Let me ask you, then. What do you think is going to happen in the midterm elections? I mean, we're getting close. I've heard speculation that the Democrats could take it all. I've also heard speculation Republicans could take it all. Do we know?
No, we don't know, and there's three weeks to go. And, quite frankly, the polls were wrong for the presidential election, so they could be wrong again. But here's the way it looks right now. It looks right now as if the Republicans will not only win the Senate but increase their seats. Problem is, one, of arithmetic for the Democrats.
There's about 23 or 24 Democrats that are running in this election. About nine Republicans. So the law of averages would tell you the Democrats are much more vulnerable. And they're vulnerable to the point where they may very well lose a couple of seats.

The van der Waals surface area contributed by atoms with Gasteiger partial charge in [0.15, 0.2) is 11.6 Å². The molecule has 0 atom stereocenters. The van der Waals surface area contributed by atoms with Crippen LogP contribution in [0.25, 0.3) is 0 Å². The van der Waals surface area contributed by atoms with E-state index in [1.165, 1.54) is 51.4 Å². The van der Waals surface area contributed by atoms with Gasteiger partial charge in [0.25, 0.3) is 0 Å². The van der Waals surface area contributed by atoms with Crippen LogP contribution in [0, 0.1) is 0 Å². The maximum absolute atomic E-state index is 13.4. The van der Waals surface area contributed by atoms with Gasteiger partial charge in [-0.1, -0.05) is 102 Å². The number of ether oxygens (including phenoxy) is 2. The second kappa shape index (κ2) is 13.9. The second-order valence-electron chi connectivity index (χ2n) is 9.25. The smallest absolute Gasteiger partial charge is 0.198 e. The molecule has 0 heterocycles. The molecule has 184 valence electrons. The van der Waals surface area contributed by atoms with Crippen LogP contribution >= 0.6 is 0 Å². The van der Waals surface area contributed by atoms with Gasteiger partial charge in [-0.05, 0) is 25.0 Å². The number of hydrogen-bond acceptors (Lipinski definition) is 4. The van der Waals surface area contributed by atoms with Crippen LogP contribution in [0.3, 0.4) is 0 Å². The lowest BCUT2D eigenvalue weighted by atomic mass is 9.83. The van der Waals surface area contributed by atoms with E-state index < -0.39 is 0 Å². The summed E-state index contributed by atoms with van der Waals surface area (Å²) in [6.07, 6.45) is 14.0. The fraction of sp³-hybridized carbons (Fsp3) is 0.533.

The House is a different story. Everybody's running. And in the generic votes, vote total has the Democrats ahead by about 7% or something of that range. The problem is, is that because of the voter suppression activity that Republicans have been so good at, and the gerrymandering, the calculus is that you would need about 7% increase in popular vote over your opponent in order to be able to win.
So the Democrats right now are at maybe 7.2%. So they're in the range where they are likely to win the House. And that could change in the next several weeks. But at this stage, the trend line would have the Democrats winning the House.
We're going to talk a lot about, I think, how this translates for us in Canada. Then let's just go through some scenarios. Democrats take everything. What happens?
Well, that just changes everything if the Democrats win the Senate and the House. But they're not going to win the Senate. I can just tell you that right now. But if they did that, they could block just about everything the president wanted to do. I mean, you'd have total and absolute gridlock if that were to happen.
And if we have it the other way, do Republicans take everything?